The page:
It's 8 a.m.: Do you know where your rice came from?

The U.S. rice industry has good news this fall for consumers who are concerned about rising costs and who want to know more about where their food comes from.

“As we celebrate the harvest of a new U.S rice crop during September, America’s rice farmers and millers want Americans to know that the healthy goodness of this global staple makes rice the foundation of nutritious and affordable meals, and that very soon they will see a new “Grown in the USA” logo on packages of U.S.-grown rice in grocery stores,” said Terry Trice, chairman, USA Rice Federation Domestic Promotion Committee. “Our research shows that consumers want to support farmers and the U.S. economy by buying home grown rice, and many consumers say they have greater confidence in food that is grown here due to higher production and quality standards. The new logo will make it easier for shoppers to identify and choose U.S. grown rice.”

More than 80 percent of the rice consumed in the U.S. is grown by farmers in Arkansas, California, Louisiana, Mississippi, Missouri and Texas. U.S. farmers each year produce around 19 billion pounds of high-quality varieties of short, medium and long grain rice, as well as specialty rices including jasmine, basmati, arborio, red aromatic and black japonica, among others. In the coming months consumers will have an even greater selection of U.S. grown aromatic rices as farmers step up their production of new domestic aromatic varieties.

While the rising cost of food is an issue on everyone’s minds — the U.S. Labor Department recently reported that in the last twelve months food prices have increased 6 percent — U.S.-grown rice is a great economical solution. It’s widely available, easy to prepare, and costs less than 10 cents per serving. And, a little makes a lot: One pound of uncooked rice equals over two pounds of cooked rice — about sixteen half cup servings. Rice also complements other healthy foods like vegetables, lean meats, seafood, beans and soyfoods.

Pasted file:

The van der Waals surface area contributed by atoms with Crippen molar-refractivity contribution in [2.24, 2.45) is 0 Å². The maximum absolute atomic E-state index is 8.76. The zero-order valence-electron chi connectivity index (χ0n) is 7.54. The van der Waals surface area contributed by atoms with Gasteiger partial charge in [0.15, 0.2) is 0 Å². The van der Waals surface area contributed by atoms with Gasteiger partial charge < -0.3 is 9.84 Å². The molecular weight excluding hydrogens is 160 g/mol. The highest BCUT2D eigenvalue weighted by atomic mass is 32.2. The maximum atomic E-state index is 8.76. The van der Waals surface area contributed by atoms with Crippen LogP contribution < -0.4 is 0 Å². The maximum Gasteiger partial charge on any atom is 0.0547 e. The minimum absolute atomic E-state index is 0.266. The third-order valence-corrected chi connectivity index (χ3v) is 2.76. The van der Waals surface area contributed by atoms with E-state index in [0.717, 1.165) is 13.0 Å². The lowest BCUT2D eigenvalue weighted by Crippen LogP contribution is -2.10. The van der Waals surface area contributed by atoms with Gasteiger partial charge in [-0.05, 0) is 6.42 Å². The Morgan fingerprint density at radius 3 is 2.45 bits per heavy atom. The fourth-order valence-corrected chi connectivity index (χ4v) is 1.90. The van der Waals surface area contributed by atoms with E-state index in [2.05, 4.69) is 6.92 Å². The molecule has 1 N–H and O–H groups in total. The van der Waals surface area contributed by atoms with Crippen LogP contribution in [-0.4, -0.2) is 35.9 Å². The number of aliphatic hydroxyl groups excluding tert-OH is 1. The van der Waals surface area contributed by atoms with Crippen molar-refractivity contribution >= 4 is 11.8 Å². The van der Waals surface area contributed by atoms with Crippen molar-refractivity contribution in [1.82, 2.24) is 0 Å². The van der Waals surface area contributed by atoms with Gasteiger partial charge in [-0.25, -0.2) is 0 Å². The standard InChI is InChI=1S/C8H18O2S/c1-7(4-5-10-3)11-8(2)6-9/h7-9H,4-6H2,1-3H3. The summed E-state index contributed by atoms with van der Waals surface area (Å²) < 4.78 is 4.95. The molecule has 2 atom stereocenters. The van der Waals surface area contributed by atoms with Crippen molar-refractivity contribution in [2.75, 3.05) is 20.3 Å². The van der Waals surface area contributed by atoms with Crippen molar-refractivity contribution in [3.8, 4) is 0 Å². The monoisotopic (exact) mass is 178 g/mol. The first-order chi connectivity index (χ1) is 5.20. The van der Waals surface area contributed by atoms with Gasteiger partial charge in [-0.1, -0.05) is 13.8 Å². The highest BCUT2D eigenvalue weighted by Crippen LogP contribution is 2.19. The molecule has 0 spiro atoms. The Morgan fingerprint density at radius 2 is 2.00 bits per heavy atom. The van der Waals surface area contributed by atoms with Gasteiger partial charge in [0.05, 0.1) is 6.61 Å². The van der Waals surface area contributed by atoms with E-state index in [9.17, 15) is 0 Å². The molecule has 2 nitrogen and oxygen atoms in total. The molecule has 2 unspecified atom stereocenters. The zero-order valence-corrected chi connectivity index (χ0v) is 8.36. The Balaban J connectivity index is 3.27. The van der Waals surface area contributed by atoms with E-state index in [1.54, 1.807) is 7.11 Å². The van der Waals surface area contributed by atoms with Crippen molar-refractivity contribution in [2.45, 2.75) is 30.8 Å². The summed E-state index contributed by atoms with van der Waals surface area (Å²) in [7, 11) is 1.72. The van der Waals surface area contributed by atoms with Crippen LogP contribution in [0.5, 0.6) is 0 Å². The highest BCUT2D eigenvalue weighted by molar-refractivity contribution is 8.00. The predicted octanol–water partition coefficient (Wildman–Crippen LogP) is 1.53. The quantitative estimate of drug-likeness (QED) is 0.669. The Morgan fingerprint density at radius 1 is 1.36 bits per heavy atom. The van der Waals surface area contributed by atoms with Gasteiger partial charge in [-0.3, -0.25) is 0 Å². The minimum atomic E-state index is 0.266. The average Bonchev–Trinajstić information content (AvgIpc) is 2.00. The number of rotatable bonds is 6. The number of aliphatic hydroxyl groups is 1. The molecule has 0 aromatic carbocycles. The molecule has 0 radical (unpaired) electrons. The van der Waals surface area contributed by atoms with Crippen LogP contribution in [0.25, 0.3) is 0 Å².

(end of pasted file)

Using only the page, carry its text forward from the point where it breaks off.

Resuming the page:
Here are just a few more reasons to include both enriched white and 100 percent whole grain brown rice in a healthy diet:

• Rice is a complex carbohydrate that is naturally sodium-, gluten- and cholesterol-free and contains no saturated or trans fats.

• Rice is highly digestible and non-allergenic and can be enjoyed by young and old alike, including individuals who are sensitive or intolerant to gluten.

• According to recent research, people who eat rice have more nutritious diets that are higher in 12 essential vitamins and minerals, including folic acid, potassium and vitamin C and lower in saturated fat and added sugar, than the diets of non-rice eaters. They also have a lower risk of high blood pressure and of being overweight, and may have a reduced risk of heart disease, type II diabetes and metabolic syndrome.

• The 2005 Dietary Guidelines for Americans and MyPyramid recommend eating three or more servings of whole grain foods per day with the remaining grain servings coming from either enriched or whole grain foods, like whole grain brown rice and enriched white rice.

• With an average of 100 calories, each half-cup serving of cooked rice equals one grain serving.

• U.S. grown white rice is enriched with the important nutrients niacin, thiamin and iron and fortified with folic acid. Folic acid is necessary to help prevent neural tube defects and a growing body of research shows it may also decrease the risk of cardiovascular disease and certain cancers and may offer other health benefits throughout the life cycle.

• Brown rice is a 100 percent whole grain and contains beneficial phytonutrients that have been found to help reduce the risk of heart disease, certain cancers, type II diabetes and potentially aid in weight maintenance. It is available in regular and quick-cook varieties.

• Rice can be a time-saver — rice cookers offer no-tend preparation, and complete meals can be prepared using newer models with steamer inserts.

• Rice can help you maximize your food budget; next time you use ground meat in a recipe, replace one-quarter of the meat with cooked enriched white rice or whole grain brown rice to extend the more expensive protein.

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